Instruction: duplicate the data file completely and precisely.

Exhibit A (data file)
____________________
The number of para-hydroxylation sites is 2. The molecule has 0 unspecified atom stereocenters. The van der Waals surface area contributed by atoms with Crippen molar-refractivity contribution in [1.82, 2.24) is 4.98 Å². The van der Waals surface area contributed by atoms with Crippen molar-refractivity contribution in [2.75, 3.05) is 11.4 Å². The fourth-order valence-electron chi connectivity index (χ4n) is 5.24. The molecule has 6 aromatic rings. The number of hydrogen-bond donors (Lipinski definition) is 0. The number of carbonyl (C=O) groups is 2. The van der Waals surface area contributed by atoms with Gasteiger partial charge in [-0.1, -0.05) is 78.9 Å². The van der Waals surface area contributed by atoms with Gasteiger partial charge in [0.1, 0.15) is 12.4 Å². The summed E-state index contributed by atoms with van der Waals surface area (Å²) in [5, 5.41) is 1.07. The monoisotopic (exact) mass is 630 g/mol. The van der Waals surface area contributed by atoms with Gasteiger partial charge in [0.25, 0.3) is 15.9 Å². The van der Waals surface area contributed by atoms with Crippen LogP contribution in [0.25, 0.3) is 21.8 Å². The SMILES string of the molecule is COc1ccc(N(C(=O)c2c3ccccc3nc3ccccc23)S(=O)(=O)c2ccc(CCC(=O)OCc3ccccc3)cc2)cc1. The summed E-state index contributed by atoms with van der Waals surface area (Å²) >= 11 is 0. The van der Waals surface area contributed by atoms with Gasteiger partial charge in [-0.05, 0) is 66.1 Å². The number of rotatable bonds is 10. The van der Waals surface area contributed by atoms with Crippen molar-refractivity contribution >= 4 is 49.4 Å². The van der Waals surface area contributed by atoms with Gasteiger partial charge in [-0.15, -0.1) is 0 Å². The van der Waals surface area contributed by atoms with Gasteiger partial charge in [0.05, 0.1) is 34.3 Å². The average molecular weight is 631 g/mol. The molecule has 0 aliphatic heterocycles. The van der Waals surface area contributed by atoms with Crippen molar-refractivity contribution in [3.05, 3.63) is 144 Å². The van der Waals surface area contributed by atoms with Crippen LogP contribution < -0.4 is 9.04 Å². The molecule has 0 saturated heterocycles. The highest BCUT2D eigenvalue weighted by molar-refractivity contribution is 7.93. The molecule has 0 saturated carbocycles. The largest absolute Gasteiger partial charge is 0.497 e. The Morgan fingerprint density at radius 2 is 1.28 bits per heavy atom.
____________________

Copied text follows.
The number of para-hydroxylation sites is 2. The molecule has 0 unspecified atom stereocenters. The van der Waals surface area contributed by atoms with Crippen molar-refractivity contribution in [1.82, 2.24) is 4.98 Å². The van der Waals surface area contributed by atoms with Crippen molar-refractivity contribution in [2.75, 3.05) is 11.4 Å². The fourth-order valence-electron chi connectivity index (χ4n) is 5.24. The molecule has 6 aromatic rings. The number of hydrogen-bond donors (Lipinski definition) is 0. The number of carbonyl (C=O) groups is 2. The van der Waals surface area contributed by atoms with Gasteiger partial charge in [-0.1, -0.05) is 78.9 Å². The van der Waals surface area contributed by atoms with Gasteiger partial charge in [0.1, 0.15) is 12.4 Å². The summed E-state index contributed by atoms with van der Waals surface area (Å²) in [5, 5.41) is 1.07. The monoisotopic (exact) mass is 630 g/mol. The van der Waals surface area contributed by atoms with Gasteiger partial charge in [0.25, 0.3) is 15.9 Å². The van der Waals surface area contributed by atoms with Crippen LogP contribution in [0.25, 0.3) is 21.8 Å². The SMILES string of the molecule is COc1ccc(N(C(=O)c2c3ccccc3nc3ccccc23)S(=O)(=O)c2ccc(CCC(=O)OCc3ccccc3)cc2)cc1. The summed E-state index contributed by atoms with van der Waals surface area (Å²) >= 11 is 0. The van der Waals surface area contributed by atoms with Gasteiger partial charge in [-0.05, 0) is 66.1 Å². The number of rotatable bonds is 10. The van der Waals surface area contributed by atoms with Crippen molar-refractivity contribution >= 4 is 49.4 Å². The van der Waals surface area contributed by atoms with Gasteiger partial charge in [-0.15, -0.1) is 0 Å². The van der Waals surface area contributed by atoms with Gasteiger partial charge in [0.05, 0.1) is 34.3 Å². The average molecular weight is 631 g/mol. The molecule has 0 aliphatic heterocycles. The van der Waals surface area contributed by atoms with Crippen molar-refractivity contribution in [3.05, 3.63) is 144 Å². The van der Waals surface area contributed by atoms with Crippen LogP contribution < -0.4 is 9.04 Å². The molecule has 0 saturated heterocycles. The highest BCUT2D eigenvalue weighted by molar-refractivity contribution is 7.93. The molecule has 0 saturated carbocycles. The largest absolute Gasteiger partial charge is 0.497 e. The Morgan fingerprint density at radius 2 is 1.28 bits per heavy atom.